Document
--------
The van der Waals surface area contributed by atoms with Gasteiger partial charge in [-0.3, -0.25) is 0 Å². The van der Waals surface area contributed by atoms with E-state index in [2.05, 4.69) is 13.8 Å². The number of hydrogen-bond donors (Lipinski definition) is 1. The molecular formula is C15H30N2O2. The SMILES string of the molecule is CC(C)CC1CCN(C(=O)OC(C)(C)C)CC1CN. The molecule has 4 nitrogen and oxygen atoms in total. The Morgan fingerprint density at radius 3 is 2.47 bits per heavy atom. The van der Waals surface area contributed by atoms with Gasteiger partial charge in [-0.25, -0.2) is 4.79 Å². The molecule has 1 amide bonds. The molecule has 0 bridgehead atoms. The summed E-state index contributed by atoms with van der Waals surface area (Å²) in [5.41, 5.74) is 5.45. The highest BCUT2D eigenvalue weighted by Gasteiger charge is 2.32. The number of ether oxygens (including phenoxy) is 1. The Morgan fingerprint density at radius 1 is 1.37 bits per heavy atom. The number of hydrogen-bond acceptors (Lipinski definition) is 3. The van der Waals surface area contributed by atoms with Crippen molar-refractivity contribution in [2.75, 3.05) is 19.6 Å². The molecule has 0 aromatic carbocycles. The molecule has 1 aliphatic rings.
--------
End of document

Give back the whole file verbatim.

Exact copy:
The van der Waals surface area contributed by atoms with Gasteiger partial charge in [-0.3, -0.25) is 0 Å². The van der Waals surface area contributed by atoms with E-state index in [2.05, 4.69) is 13.8 Å². The number of hydrogen-bond donors (Lipinski definition) is 1. The molecular formula is C15H30N2O2. The SMILES string of the molecule is CC(C)CC1CCN(C(=O)OC(C)(C)C)CC1CN. The molecule has 4 nitrogen and oxygen atoms in total. The Morgan fingerprint density at radius 3 is 2.47 bits per heavy atom. The van der Waals surface area contributed by atoms with Gasteiger partial charge in [-0.25, -0.2) is 4.79 Å². The molecule has 1 amide bonds. The molecule has 0 bridgehead atoms. The summed E-state index contributed by atoms with van der Waals surface area (Å²) in [5.41, 5.74) is 5.45. The highest BCUT2D eigenvalue weighted by Gasteiger charge is 2.32. The number of ether oxygens (including phenoxy) is 1. The Morgan fingerprint density at radius 1 is 1.37 bits per heavy atom. The number of hydrogen-bond acceptors (Lipinski definition) is 3. The van der Waals surface area contributed by atoms with Crippen molar-refractivity contribution in [2.75, 3.05) is 19.6 Å². The molecule has 0 aromatic carbocycles. The molecule has 1 aliphatic rings.